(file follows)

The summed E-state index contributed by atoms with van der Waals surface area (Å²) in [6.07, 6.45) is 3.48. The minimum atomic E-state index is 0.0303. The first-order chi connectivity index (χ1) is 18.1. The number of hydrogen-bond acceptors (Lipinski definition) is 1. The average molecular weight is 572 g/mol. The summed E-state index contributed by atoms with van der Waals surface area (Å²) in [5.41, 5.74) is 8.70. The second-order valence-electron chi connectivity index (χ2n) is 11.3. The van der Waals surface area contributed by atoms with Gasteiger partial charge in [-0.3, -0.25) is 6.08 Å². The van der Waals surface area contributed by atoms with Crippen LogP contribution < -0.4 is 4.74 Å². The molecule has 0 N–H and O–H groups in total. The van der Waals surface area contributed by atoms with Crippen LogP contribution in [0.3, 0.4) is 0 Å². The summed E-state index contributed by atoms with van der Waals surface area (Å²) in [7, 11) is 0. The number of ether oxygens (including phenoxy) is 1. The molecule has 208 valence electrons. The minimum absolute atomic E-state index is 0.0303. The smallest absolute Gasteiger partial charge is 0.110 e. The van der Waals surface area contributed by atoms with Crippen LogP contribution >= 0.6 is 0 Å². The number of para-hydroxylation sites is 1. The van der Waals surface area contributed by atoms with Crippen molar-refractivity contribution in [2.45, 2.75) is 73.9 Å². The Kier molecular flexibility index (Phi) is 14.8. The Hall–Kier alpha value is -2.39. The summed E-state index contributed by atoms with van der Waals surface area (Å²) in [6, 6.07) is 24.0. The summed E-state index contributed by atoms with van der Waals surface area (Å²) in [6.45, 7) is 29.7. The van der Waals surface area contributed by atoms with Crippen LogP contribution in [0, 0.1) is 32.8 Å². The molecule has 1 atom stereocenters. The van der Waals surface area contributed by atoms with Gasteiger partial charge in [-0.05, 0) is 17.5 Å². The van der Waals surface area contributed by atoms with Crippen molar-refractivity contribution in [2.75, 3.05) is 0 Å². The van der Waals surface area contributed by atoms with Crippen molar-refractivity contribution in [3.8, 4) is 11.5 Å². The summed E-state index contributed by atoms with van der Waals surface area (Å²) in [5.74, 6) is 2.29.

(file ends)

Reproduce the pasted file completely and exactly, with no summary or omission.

The summed E-state index contributed by atoms with van der Waals surface area (Å²) in [6.07, 6.45) is 3.48. The minimum atomic E-state index is 0.0303. The first-order chi connectivity index (χ1) is 18.1. The number of hydrogen-bond acceptors (Lipinski definition) is 1. The average molecular weight is 572 g/mol. The summed E-state index contributed by atoms with van der Waals surface area (Å²) in [5.41, 5.74) is 8.70. The second-order valence-electron chi connectivity index (χ2n) is 11.3. The van der Waals surface area contributed by atoms with Gasteiger partial charge in [-0.3, -0.25) is 6.08 Å². The van der Waals surface area contributed by atoms with Crippen LogP contribution < -0.4 is 4.74 Å². The molecule has 0 N–H and O–H groups in total. The van der Waals surface area contributed by atoms with Crippen LogP contribution in [0.3, 0.4) is 0 Å². The summed E-state index contributed by atoms with van der Waals surface area (Å²) in [7, 11) is 0. The number of ether oxygens (including phenoxy) is 1. The molecule has 208 valence electrons. The minimum absolute atomic E-state index is 0.0303. The smallest absolute Gasteiger partial charge is 0.110 e. The van der Waals surface area contributed by atoms with Crippen LogP contribution >= 0.6 is 0 Å². The number of para-hydroxylation sites is 1. The van der Waals surface area contributed by atoms with Crippen molar-refractivity contribution in [2.45, 2.75) is 73.9 Å². The Kier molecular flexibility index (Phi) is 14.8. The Hall–Kier alpha value is -2.39. The summed E-state index contributed by atoms with van der Waals surface area (Å²) in [6, 6.07) is 24.0. The summed E-state index contributed by atoms with van der Waals surface area (Å²) in [6.45, 7) is 29.7. The van der Waals surface area contributed by atoms with Crippen LogP contribution in [0, 0.1) is 32.8 Å². The molecule has 1 atom stereocenters. The van der Waals surface area contributed by atoms with Gasteiger partial charge in [-0.05, 0) is 17.5 Å². The van der Waals surface area contributed by atoms with Crippen molar-refractivity contribution in [2.75, 3.05) is 0 Å². The van der Waals surface area contributed by atoms with Crippen molar-refractivity contribution in [3.8, 4) is 11.5 Å². The summed E-state index contributed by atoms with van der Waals surface area (Å²) in [5.74, 6) is 2.29.